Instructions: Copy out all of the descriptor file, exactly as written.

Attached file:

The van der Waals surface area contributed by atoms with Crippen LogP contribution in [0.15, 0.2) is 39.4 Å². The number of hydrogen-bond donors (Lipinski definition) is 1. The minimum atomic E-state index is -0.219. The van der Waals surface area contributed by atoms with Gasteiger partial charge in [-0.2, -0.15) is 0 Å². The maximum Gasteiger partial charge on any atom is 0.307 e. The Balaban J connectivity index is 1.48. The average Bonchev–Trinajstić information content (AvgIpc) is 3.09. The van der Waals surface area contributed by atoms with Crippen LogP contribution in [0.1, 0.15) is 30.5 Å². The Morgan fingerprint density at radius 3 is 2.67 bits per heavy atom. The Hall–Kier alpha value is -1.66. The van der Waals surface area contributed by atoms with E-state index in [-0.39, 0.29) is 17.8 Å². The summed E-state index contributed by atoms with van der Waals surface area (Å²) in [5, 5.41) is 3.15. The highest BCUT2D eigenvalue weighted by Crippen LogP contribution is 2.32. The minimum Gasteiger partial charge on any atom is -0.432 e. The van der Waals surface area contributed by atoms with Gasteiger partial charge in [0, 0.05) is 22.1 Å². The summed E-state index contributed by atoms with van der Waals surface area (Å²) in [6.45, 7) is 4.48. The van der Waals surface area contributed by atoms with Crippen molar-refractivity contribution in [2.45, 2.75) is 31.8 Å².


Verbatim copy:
The van der Waals surface area contributed by atoms with Crippen LogP contribution in [0.15, 0.2) is 39.4 Å². The number of hydrogen-bond donors (Lipinski definition) is 1. The minimum atomic E-state index is -0.219. The van der Waals surface area contributed by atoms with Gasteiger partial charge in [-0.2, -0.15) is 0 Å². The maximum Gasteiger partial charge on any atom is 0.307 e. The Balaban J connectivity index is 1.48. The average Bonchev–Trinajstić information content (AvgIpc) is 3.09. The van der Waals surface area contributed by atoms with Crippen LogP contribution in [0.1, 0.15) is 30.5 Å². The Morgan fingerprint density at radius 3 is 2.67 bits per heavy atom. The Hall–Kier alpha value is -1.66. The van der Waals surface area contributed by atoms with E-state index in [-0.39, 0.29) is 17.8 Å². The summed E-state index contributed by atoms with van der Waals surface area (Å²) in [5, 5.41) is 3.15. The highest BCUT2D eigenvalue weighted by Crippen LogP contribution is 2.32. The minimum Gasteiger partial charge on any atom is -0.432 e. The van der Waals surface area contributed by atoms with Gasteiger partial charge in [0, 0.05) is 22.1 Å². The summed E-state index contributed by atoms with van der Waals surface area (Å²) in [6.45, 7) is 4.48. The van der Waals surface area contributed by atoms with Crippen molar-refractivity contribution in [2.45, 2.75) is 31.8 Å².